This book is a topical study of populist constitutionalism and illiberal democracies, exploring their roots in constitutional imagination as well as their normative entrenchment and performance in political reality. It provides insightful analysis of republican constitutionalism, focusing on the role of people in radical democracy and revolutionary constitutional reform. Furthermore, the outlook, adequacy and performance of constitutional principles in times of democratic ruptures are assessed. The contributors examine the rise of populist constitutionalism and the main trends that have led to the current, ongoing crises in liberal democracy. The book includes original analyses of populist constitutionalism from the viewpoint of emotions and constitutional imagination, as well as a special chapter devoted to the challenges posed to constitutional democracy by COVID-19. Combining theoretical contributions, comparative typologies and important case studies, the spread of populism and illiberal democracy in Europe is critically explored.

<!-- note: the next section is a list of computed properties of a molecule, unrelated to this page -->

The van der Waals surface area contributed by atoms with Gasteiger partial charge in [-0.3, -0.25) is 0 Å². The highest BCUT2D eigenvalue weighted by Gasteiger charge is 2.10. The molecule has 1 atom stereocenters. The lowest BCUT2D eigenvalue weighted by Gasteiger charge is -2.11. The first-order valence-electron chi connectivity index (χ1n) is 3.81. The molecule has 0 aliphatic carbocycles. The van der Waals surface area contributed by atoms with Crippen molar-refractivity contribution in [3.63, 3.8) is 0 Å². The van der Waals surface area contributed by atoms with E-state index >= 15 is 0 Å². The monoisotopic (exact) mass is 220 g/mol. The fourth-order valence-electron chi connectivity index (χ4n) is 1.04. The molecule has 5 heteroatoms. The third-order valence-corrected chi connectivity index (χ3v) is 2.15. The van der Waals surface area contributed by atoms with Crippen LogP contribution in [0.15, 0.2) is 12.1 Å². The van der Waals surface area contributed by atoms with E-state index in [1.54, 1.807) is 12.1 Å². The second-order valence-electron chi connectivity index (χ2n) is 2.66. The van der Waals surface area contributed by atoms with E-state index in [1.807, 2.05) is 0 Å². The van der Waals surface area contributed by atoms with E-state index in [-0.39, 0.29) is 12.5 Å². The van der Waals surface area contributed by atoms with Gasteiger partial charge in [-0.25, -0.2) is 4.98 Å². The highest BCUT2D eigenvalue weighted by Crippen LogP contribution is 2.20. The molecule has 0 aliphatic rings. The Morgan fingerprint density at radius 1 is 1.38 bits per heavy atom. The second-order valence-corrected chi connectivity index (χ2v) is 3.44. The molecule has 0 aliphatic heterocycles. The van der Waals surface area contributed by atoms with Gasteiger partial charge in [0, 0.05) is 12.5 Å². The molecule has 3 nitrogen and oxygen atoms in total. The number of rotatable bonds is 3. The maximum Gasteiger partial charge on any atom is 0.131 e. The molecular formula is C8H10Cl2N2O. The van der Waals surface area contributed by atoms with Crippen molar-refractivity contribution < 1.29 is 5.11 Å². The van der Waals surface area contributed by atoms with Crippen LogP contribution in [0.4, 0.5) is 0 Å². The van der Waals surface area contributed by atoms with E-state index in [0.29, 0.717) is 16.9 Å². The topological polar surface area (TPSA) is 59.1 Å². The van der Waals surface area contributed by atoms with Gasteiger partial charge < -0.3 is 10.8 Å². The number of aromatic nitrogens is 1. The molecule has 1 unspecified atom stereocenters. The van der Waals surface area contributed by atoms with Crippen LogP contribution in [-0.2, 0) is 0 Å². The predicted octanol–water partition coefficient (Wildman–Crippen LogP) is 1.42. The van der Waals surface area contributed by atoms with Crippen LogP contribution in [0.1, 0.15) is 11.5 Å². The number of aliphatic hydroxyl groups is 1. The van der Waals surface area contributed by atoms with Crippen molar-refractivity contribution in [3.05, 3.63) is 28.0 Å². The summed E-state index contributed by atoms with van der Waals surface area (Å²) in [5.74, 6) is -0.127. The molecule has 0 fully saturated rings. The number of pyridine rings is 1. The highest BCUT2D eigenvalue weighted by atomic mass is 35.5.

Populist Constitutionalism and Illiberal Democracies is a timely contribution to the lively discussion surrounding constitutional law, comparative constitutional law, comparative constitutionalism and political science regarding the rise and spread of illiberal democracies, authoritarian political regimes and revolutionary, radical democratic and populist constitutionalism.
With contributions by Martin Belov, Agnieszka Bień-Kacała, Paul Blokker, Monica Bonini, Carlo Alberto Ciaralli, Eoin Daly, Gianmario Demuro, Tímea Drinóczi, Wojciech Engelking, Angela Di Gregorio, Marcin Kilanowski, Zoltán Pozsár-Szentmiklósy, Przemyslaw Tacik, Anna Tarnowska, Zoltan J. Toth, Julia Wesołowska, Wojciech Włoch.
There are no separate chapters available for this publication.